Alone, in a tower,
A girl weaves her hair.
While dangling and untangling it,
She adds her tears to the pond below.
Alone, but for the other spoils
Adorning the interior.
Silver spoons, wagon wheels,
Boxes of yarn and linen
Crammed into every corner
The witch finds to fill in.
The peasants avoid this dark spot
That spites the light around.
The witch drains all their resources
And loves to drag them down.
To those who have not heard of her
Or listened to the warnings,
She seems an unobtrusive sort-
A beggar without earnings
Then when peasants too near venture
A dangerous dance ensues
The witch begins to say a rhyme
To stall them and amuse:
‘Come closer still and hear a tale
Of woe and mournful song.
Listen to my suffering
My pain and trials long.
I have no means, no trade or schtick
Except a harmless parlor trick.
Why not play a game or two
Betting trifles you won’t use?’
Once the peasants pause
Along the shady avenue
The witch seizes their precious time
And wins their humble audience too.
After a mere two hours
She swindles most with ease.
And collecting gold and trinkets
Comes as easy as the breeze.
An unfortunate couple
Who did not have gold in piles,
Wept and wailed because
The witch won their infant child.
Every day up in the tower
That child sings a tragic song
Of parents lost and gone
And hair that grows dreadfully long.
But lonesome she would be no more
For soon a friend she’d gain.
A friend who’d signed her life away-
A new life she wished to attain.
A little mermaid pined and pined
For access to the inland.
Too close to the water
She could never try to live a human.
Two forms of being-legs and tail
She easily could assume
As long as she stayed clear
Of the briny ocean blue.
In return for transport from the sea
The mermaid had to ensure
Scales aplenty from her tail
A priceless marine treasure.
The witch kept the bargain
And to the land the mermaid was truly brought
But to the mermaid’s utter dismay
To a most solitary spot.
In the same pond not too far below
Rapunzel’s lonely stoop
Came to live a perplexed mermaid
To a melancholy coop.
A shy and cautious girl
Walked and peered over the rail
And gasped to see another:
The floating Ariel.
From then on, a precious friendship grew
-Each sharing her troubles sour.
With every passing hour
More of each other’s struggle they knew.
One calling down the tower,
One yelling from below,
Their laughter and companionship
Was a delight to behold.
At night the witch returned,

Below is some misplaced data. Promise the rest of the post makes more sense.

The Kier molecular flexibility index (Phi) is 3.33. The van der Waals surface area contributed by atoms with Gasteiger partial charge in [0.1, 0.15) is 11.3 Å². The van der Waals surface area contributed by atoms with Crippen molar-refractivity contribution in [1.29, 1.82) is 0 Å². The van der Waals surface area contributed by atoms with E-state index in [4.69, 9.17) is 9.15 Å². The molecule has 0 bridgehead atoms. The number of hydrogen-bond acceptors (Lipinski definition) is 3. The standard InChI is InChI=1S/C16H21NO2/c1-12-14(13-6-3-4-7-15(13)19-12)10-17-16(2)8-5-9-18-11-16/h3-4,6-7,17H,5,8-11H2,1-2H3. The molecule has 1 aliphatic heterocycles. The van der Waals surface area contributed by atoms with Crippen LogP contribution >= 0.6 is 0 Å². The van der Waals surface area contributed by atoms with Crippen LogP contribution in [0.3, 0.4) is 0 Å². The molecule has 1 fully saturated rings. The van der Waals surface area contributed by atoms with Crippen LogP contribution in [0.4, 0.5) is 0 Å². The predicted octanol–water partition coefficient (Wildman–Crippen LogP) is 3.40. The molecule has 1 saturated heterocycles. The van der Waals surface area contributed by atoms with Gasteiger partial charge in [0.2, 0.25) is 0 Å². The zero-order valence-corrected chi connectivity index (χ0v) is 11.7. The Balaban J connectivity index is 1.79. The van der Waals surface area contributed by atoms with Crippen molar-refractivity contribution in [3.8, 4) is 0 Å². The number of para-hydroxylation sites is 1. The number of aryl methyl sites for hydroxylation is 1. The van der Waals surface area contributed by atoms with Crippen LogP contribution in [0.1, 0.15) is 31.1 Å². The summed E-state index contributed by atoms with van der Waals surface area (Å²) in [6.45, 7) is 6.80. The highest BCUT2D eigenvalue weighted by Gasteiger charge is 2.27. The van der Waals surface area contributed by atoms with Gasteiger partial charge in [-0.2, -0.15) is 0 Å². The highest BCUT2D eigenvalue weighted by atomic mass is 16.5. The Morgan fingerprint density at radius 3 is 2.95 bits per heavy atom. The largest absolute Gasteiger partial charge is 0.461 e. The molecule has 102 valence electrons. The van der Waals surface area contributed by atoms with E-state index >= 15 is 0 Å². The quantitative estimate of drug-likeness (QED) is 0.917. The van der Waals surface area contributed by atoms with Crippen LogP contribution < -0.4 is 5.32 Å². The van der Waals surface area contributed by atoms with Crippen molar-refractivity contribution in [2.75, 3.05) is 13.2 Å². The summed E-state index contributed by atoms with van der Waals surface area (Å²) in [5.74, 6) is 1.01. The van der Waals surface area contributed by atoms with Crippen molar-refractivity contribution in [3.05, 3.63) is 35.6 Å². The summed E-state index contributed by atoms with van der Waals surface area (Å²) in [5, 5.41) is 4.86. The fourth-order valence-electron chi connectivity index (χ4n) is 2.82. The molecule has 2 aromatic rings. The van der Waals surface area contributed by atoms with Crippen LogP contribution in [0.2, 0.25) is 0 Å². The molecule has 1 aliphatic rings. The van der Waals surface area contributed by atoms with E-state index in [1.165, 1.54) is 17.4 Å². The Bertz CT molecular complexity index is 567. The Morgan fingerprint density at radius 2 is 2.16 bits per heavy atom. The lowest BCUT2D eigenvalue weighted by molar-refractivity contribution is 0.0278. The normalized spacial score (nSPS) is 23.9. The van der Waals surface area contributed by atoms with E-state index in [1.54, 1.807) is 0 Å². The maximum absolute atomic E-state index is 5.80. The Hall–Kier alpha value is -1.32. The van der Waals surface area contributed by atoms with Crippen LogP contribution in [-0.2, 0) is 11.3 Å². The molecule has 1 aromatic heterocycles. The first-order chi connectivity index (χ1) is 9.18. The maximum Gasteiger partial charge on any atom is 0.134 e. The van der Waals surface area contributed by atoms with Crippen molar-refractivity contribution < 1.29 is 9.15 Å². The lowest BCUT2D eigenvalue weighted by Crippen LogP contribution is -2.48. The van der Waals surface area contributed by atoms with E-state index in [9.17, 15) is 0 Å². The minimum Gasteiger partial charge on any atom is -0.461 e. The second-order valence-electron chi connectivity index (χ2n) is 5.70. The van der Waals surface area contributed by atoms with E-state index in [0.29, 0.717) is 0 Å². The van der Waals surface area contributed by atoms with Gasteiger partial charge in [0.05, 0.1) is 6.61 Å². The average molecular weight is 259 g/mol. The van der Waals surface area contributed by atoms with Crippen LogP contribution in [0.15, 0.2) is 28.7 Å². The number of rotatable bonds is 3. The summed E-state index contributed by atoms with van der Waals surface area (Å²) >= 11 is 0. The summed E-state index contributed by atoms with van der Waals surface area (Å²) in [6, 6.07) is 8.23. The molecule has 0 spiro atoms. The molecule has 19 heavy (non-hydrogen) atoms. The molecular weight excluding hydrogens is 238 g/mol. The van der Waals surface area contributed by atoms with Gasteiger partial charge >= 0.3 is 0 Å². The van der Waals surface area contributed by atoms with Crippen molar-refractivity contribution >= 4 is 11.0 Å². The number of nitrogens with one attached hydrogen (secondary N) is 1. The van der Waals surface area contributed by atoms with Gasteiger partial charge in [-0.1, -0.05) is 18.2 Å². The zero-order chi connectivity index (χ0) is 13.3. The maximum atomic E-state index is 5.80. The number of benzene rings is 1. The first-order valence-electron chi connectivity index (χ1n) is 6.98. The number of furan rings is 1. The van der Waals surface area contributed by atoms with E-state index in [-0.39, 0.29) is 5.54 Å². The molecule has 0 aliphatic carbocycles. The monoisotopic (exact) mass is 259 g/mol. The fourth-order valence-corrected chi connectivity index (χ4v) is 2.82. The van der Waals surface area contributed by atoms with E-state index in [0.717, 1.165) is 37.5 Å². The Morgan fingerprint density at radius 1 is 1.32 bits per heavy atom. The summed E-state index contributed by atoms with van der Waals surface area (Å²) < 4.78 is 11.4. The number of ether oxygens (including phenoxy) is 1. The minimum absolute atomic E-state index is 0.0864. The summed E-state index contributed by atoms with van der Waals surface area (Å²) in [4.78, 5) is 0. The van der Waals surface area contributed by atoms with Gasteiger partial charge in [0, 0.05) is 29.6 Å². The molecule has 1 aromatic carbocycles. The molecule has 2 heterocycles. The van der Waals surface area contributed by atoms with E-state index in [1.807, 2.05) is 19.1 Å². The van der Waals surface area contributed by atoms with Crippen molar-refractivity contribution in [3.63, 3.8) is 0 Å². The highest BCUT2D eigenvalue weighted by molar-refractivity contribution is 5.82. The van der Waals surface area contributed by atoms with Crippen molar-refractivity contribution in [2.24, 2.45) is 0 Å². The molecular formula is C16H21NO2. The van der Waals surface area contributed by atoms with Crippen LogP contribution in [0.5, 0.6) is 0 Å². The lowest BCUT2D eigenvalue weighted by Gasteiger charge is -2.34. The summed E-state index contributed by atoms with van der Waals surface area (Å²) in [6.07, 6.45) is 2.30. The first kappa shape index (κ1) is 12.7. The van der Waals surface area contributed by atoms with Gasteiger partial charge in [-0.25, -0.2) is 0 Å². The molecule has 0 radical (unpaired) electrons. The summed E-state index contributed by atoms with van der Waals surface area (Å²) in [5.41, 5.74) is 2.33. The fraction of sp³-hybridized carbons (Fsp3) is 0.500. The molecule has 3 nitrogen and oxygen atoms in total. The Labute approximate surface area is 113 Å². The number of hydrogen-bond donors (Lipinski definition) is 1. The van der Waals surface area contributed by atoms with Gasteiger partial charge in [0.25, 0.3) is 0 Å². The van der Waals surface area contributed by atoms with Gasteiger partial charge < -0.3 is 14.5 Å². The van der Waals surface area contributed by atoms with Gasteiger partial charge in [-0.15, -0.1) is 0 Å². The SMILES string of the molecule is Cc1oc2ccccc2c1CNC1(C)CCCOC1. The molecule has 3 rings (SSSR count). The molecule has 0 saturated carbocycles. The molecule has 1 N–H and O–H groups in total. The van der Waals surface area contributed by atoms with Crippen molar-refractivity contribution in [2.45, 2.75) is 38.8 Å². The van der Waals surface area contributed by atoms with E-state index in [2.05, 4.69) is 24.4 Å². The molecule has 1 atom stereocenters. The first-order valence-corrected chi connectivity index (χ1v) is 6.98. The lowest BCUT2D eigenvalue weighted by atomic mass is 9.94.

Burdened with goods from all the scheming,
And scowled at the sight
Of the two girls sweetly dreaming.
A couple of years go by
In this barely tolerable state.
Both still feeling isolated
And consigned to this one fate.
Rapunzel, trapped by a fear of heights,
Could no more escape
Than Ariel with her silver tail,
Not knowing to use a human shape.
One day the mermaid ventured-
On wobbly legs indeed,
To try walking on land
At a quite irregular speed.
Rapunzel cheered her from above
As Ariel strode unsure,
Marveling at her progress along
The dewy springtime pasture.
Excitement throttling in her chest
And her breath drawing ever sharper,
Ariel runs till the tower is out of sight,
Her grass skirt trailing after.
This sight of wild maiden slight
With foreign garb quite strange
Startled a prince scanning the horizon,
Because of the view’s sudden change
He laughs and calls, “Fair maiden,
From what village have you come?”
Ariel returns the laugh and shows him
To the tower now not quite as glum.
Ariel, stricken with the prince’s charm,
Felt immediately rather jealous
As she witnessed the prince’s expression
When he saw Rapunzel’s silky tresses.
As the prince made his way up the tower
To meet Rapunzel, flushed and blushing,
Ariel sunk back in the water
And let her tears flow, warm and gushing.
The prince left before nightfall
When the witch would soon return,
But promised to come back again
And the day after in turn.
True to his word, the prince rode his steed
To the same place where he found them,
Nodded courteously to Ariel, and
Climbed the hair of his favorite maiden.
Rapunzel grew more and more
Of the prince just as fond,
While Ariel watched and sulked
From her gloomy, murky pond
Time and time again
Ariel felt her thoughts wander
To the ocean home she left
In a temper of hot and naïve thunder.
The tail she had long hated
Now seemed to her less repulsive,
And the lofty vision she had of humans
The witch had proved illusive.
So for Rapunzel and her prince,
Ariel resolved to wish the best.
But first, she had to ensure
They could have a future free of the past.
One bit of wealth of Ariel’s
She had long kept from the witch-
One that she had held onto tightly
For such a time as this.
The sole gift from her father,
The long-revered sea king Triton,
Was a long silver chain
That at the end held a blue diamond.
A few months passed when
Ariel suggested to the couple that they marry,
And when they wondered how,
Ariel showed them the matchless jewelry.
So when the witch hobbled to the tower and the pond
To see the prisoners left them,
Her anger vanished when she saw
The glittering, priceless gem.
Meanwhile the prince and princess traveled
To the castle in the heart of the country,
And Ariel could not wait and ran
Back to the shimmering sea.
But neither Rapunzel nor Ariel
Forgot their first true friend.
And on that sentimental note
I write the words: “The End”.